Can sociological researchers make use of big data? Should they? There’s something equivocal going on between the allure of massive data sets and the temptation to try and explain everything in terms of that data…
Why does Ramachandran continuously feel the need to reassure us that we can gain knowledge about art from neuroscience without losing anything? It seems to presuppose, at the very least, that the other option is a possibility, that looking for (and finding) elemental forces in the brain that govern aesthetic impulses could, in fact, transform our actual experience of art.
Ramachandran’s arguments seem to be fairly easy to overcome: aesthetic experience is at least partly a matter of culture and can’t be explained in purely biological terms. What’s interesting here is the way that some common space is being found between neuroscience and the humanities. It appears as if a compatibilist, non-reductive position is being proposed, but it’s not clear from this review how any tensions might be dealt with (though the suggestion is ‘not that well’).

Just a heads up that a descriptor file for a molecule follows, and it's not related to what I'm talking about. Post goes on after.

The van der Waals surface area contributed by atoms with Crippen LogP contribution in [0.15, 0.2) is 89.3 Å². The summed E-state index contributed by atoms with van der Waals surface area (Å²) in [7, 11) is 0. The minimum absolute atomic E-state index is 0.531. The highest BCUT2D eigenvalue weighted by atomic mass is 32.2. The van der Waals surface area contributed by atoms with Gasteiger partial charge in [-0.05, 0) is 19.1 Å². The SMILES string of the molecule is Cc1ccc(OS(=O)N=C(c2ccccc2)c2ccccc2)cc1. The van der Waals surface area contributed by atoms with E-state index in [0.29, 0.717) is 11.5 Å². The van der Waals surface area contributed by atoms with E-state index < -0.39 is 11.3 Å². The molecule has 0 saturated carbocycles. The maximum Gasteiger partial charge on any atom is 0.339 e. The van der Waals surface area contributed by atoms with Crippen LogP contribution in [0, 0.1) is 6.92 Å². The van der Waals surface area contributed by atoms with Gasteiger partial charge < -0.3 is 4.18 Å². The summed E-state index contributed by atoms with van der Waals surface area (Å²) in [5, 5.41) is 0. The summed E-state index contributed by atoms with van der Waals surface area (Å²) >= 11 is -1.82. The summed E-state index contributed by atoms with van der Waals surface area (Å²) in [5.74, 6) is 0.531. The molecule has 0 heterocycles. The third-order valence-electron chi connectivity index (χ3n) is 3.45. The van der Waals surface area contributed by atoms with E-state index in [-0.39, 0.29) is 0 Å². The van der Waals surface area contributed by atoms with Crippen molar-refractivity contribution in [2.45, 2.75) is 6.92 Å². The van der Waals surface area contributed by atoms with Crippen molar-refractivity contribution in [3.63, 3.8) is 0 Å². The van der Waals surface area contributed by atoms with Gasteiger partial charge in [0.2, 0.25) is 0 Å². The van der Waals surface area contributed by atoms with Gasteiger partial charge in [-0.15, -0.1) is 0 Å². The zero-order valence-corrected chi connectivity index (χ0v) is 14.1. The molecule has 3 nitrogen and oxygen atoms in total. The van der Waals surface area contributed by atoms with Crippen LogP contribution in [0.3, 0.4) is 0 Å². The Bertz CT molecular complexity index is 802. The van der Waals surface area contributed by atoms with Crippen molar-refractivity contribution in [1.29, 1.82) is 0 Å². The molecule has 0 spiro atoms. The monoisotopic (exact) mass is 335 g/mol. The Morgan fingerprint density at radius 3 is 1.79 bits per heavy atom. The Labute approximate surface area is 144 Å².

If anything, this review suggests that there’s quite a gulf between approaches to questions about the mind in neuroscience and the humanities. Ramachandran certainly seems to think it possible that we could discover fundamental laws about aesthetic experience without somehow devaluing art. It’s hard to believe that knowledge of fundamental laws about the experience of beauty wouldn’t in some way affect what we find beautiful. After all, self-knowledge is not value-neutral.
There has been a vast accretion of knowledge about the natural world and about ourselves over the last two centuries… the understanding we have gained has not been neutral. It has not left the world as it was. The understanding has transformed our relationship to the world, to one another, to ourselves.